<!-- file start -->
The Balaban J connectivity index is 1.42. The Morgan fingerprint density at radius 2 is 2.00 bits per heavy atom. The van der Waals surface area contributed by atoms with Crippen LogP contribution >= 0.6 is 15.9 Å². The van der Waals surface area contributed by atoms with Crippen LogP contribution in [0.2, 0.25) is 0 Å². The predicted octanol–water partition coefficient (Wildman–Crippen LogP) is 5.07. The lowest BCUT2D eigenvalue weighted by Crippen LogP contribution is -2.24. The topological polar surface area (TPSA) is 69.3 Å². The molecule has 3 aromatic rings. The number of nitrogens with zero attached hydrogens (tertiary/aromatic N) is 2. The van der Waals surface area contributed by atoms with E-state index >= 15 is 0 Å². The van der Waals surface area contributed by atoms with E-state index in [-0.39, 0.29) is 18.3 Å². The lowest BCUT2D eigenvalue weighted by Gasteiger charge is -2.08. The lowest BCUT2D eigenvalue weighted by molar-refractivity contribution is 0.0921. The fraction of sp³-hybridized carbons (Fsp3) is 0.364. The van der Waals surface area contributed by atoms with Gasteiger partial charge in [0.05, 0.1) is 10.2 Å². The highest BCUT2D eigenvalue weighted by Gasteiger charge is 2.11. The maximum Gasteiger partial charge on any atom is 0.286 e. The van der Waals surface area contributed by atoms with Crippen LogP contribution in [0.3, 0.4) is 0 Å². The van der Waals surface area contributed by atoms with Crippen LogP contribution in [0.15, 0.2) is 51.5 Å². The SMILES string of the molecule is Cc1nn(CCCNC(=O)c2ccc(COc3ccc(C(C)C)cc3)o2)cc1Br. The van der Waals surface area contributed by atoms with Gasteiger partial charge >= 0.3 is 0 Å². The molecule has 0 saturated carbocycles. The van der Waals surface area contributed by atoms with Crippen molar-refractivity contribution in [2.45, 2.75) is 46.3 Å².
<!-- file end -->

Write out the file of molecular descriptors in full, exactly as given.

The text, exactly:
The Balaban J connectivity index is 1.42. The Morgan fingerprint density at radius 2 is 2.00 bits per heavy atom. The van der Waals surface area contributed by atoms with Crippen LogP contribution >= 0.6 is 15.9 Å². The van der Waals surface area contributed by atoms with Crippen LogP contribution in [0.2, 0.25) is 0 Å². The predicted octanol–water partition coefficient (Wildman–Crippen LogP) is 5.07. The lowest BCUT2D eigenvalue weighted by Crippen LogP contribution is -2.24. The topological polar surface area (TPSA) is 69.3 Å². The molecule has 3 aromatic rings. The number of nitrogens with zero attached hydrogens (tertiary/aromatic N) is 2. The van der Waals surface area contributed by atoms with E-state index >= 15 is 0 Å². The van der Waals surface area contributed by atoms with E-state index in [-0.39, 0.29) is 18.3 Å². The lowest BCUT2D eigenvalue weighted by Gasteiger charge is -2.08. The lowest BCUT2D eigenvalue weighted by molar-refractivity contribution is 0.0921. The fraction of sp³-hybridized carbons (Fsp3) is 0.364. The van der Waals surface area contributed by atoms with Gasteiger partial charge in [0.05, 0.1) is 10.2 Å². The highest BCUT2D eigenvalue weighted by Gasteiger charge is 2.11. The maximum Gasteiger partial charge on any atom is 0.286 e. The van der Waals surface area contributed by atoms with Crippen LogP contribution in [0.3, 0.4) is 0 Å². The van der Waals surface area contributed by atoms with Crippen LogP contribution in [0.15, 0.2) is 51.5 Å². The SMILES string of the molecule is Cc1nn(CCCNC(=O)c2ccc(COc3ccc(C(C)C)cc3)o2)cc1Br. The van der Waals surface area contributed by atoms with Gasteiger partial charge >= 0.3 is 0 Å². The molecule has 0 saturated carbocycles. The van der Waals surface area contributed by atoms with Crippen molar-refractivity contribution in [2.45, 2.75) is 46.3 Å².